The Austin Chronicle

https://www.austinchronicle.com/music/2010-03-19/981662/

SXSW Records

Wednesday

Reviewed by Doug Freeman, March 19, 2010, Music

The Morning Benders

Big Echo (Rough Trade)

The Morning Benders waste no time in setting the singles bar for 2010, opening their sophomore LP and debut for Rough Trade with the stunning "Excuses." A vinyl hiss melts into the blurry orchestral sweep of pure pop charm behind Chris Chu's daydreaming vocal swoons. Credit Grizzly Bear's Chris Taylor in production for accentuating the harmonized crescendos, but for all the Berkeley, Calif.-born quartet's melodic grandeur in opening, they may have set the bar too high for themselves. Jagged contortions and slink on the following "Promises" are unexpectedly thrilling but jar the album out of its reverie, preventing its attempted return on "Wet Cement" and the aptly titled "Pleasure Sighs" from reaching the same plane. The entire backside, in fact, alternates between those two impulses and never quite finds its footing, so that by the slow crawl to climax of closers "Stitches" and "Sleepin In," the thrill is gone. (Wed., 1am, Emo's Jr.)

**.5

Copyright © 2019 Austin Chronicle Corporation. All rights reserved.

The Austin Chronicle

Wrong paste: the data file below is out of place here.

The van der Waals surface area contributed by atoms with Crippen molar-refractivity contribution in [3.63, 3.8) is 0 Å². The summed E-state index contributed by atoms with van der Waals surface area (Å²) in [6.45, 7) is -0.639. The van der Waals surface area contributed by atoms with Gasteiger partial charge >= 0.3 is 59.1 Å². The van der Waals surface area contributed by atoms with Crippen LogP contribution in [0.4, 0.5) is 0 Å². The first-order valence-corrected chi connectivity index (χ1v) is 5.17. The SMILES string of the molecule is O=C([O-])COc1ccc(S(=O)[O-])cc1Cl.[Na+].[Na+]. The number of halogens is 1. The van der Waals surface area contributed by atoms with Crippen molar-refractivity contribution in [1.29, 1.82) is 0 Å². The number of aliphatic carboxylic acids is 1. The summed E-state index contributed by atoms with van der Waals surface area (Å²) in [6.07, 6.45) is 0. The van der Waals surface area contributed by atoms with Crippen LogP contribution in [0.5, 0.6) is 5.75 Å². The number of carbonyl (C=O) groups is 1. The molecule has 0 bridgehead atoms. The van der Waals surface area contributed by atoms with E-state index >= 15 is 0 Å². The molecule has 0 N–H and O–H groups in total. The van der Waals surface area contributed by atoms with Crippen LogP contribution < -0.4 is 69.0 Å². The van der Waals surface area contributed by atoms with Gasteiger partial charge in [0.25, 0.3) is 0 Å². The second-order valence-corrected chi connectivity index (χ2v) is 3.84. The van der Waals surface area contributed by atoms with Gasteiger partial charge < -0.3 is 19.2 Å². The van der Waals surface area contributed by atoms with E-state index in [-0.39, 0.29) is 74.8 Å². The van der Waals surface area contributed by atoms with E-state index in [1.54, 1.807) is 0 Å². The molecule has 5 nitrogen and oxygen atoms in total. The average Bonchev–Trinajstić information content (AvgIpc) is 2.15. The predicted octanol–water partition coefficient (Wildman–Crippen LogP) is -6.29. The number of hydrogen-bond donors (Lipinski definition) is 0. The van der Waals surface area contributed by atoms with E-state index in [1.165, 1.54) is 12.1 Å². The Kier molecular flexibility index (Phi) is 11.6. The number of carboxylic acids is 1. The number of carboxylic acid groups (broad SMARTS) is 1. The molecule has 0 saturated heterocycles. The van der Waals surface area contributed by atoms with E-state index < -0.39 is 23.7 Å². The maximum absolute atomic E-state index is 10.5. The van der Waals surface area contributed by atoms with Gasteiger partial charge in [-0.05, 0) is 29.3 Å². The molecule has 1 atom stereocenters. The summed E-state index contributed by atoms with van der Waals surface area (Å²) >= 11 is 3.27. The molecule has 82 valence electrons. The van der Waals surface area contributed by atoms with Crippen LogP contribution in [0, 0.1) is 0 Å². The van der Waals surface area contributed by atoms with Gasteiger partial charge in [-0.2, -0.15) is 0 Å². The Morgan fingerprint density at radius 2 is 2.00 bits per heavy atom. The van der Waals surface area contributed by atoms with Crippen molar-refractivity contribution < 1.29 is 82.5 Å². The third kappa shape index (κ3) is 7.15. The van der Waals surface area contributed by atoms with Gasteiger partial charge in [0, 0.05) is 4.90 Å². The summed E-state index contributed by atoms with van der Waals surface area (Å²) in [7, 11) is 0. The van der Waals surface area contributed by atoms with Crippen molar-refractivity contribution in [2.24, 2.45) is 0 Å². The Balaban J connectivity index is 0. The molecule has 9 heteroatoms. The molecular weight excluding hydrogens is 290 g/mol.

https://www.austinchronicle.com/music/2010-03-19/981662/

SXSW Records

Wednesday

Reviewed by Doug Freeman, March 19, 2010, Music

The Morning Benders

Big Echo (Rough Trade)

The Morning Benders waste no time in setting the singles bar for 2010, opening their sophomore LP and debut for Rough Trade with the stunning "Excuses." A vinyl hiss melts into the blurry orchestral sweep of pure pop charm behind Chris Chu's daydreaming vocal swoons. Credit Grizzly Bear's Chris Taylor in production for accentuating the harmonized crescendos, but for all the Berkeley, Calif.-born quartet's melodic grandeur in opening, they may have set the bar too high for themselves. Jagged contortions and slink on the following "Promises" are unexpectedly thrilling but jar the album out of its reverie, preventing its attempted return on "Wet Cement" and the aptly titled "Pleasure Sighs" from reaching the same plane. The entire backside, in fact, alternates between those two impulses and never quite finds its footing, so that by the slow crawl to climax of closers "Stitches" and "Sleepin In," the thrill is gone. (Wed., 1am, Emo's Jr.)

**.5

Copyright © 2019 Austin Chronicle Corporation. All rights reserved.

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